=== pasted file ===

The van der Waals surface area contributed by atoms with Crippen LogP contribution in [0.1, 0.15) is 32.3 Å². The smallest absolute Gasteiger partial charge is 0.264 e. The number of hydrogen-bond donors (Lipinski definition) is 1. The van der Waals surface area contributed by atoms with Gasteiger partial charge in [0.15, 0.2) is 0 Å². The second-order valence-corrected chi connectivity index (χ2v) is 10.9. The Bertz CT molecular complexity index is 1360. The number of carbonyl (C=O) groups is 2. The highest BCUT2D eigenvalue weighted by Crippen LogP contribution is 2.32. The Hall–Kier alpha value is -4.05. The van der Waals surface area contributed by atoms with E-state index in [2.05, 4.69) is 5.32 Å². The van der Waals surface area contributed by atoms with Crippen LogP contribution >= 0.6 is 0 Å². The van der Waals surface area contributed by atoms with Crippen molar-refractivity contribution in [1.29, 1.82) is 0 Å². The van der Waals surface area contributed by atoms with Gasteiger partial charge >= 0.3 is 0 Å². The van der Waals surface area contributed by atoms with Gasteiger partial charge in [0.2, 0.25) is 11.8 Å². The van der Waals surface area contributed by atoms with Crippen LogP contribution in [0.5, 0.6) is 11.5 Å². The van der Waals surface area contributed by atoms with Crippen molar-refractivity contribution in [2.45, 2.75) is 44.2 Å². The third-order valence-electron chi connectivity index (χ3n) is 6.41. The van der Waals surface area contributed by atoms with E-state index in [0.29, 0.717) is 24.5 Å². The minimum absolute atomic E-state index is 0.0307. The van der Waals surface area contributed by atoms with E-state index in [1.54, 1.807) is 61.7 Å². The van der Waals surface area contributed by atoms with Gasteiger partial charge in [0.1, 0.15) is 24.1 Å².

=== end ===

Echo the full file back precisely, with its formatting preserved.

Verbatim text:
The van der Waals surface area contributed by atoms with Crippen LogP contribution in [0.1, 0.15) is 32.3 Å². The smallest absolute Gasteiger partial charge is 0.264 e. The number of hydrogen-bond donors (Lipinski definition) is 1. The van der Waals surface area contributed by atoms with Gasteiger partial charge in [0.15, 0.2) is 0 Å². The second-order valence-corrected chi connectivity index (χ2v) is 10.9. The Bertz CT molecular complexity index is 1360. The number of carbonyl (C=O) groups is 2. The highest BCUT2D eigenvalue weighted by Crippen LogP contribution is 2.32. The Hall–Kier alpha value is -4.05. The van der Waals surface area contributed by atoms with E-state index in [2.05, 4.69) is 5.32 Å². The van der Waals surface area contributed by atoms with Crippen LogP contribution >= 0.6 is 0 Å². The van der Waals surface area contributed by atoms with Crippen molar-refractivity contribution in [1.29, 1.82) is 0 Å². The van der Waals surface area contributed by atoms with Gasteiger partial charge >= 0.3 is 0 Å². The van der Waals surface area contributed by atoms with Gasteiger partial charge in [0.2, 0.25) is 11.8 Å². The van der Waals surface area contributed by atoms with Crippen LogP contribution in [0.5, 0.6) is 11.5 Å². The van der Waals surface area contributed by atoms with Crippen molar-refractivity contribution in [2.45, 2.75) is 44.2 Å². The third-order valence-electron chi connectivity index (χ3n) is 6.41. The van der Waals surface area contributed by atoms with E-state index in [0.29, 0.717) is 24.5 Å². The minimum absolute atomic E-state index is 0.0307. The van der Waals surface area contributed by atoms with E-state index in [1.54, 1.807) is 61.7 Å². The van der Waals surface area contributed by atoms with Gasteiger partial charge in [0.1, 0.15) is 24.1 Å².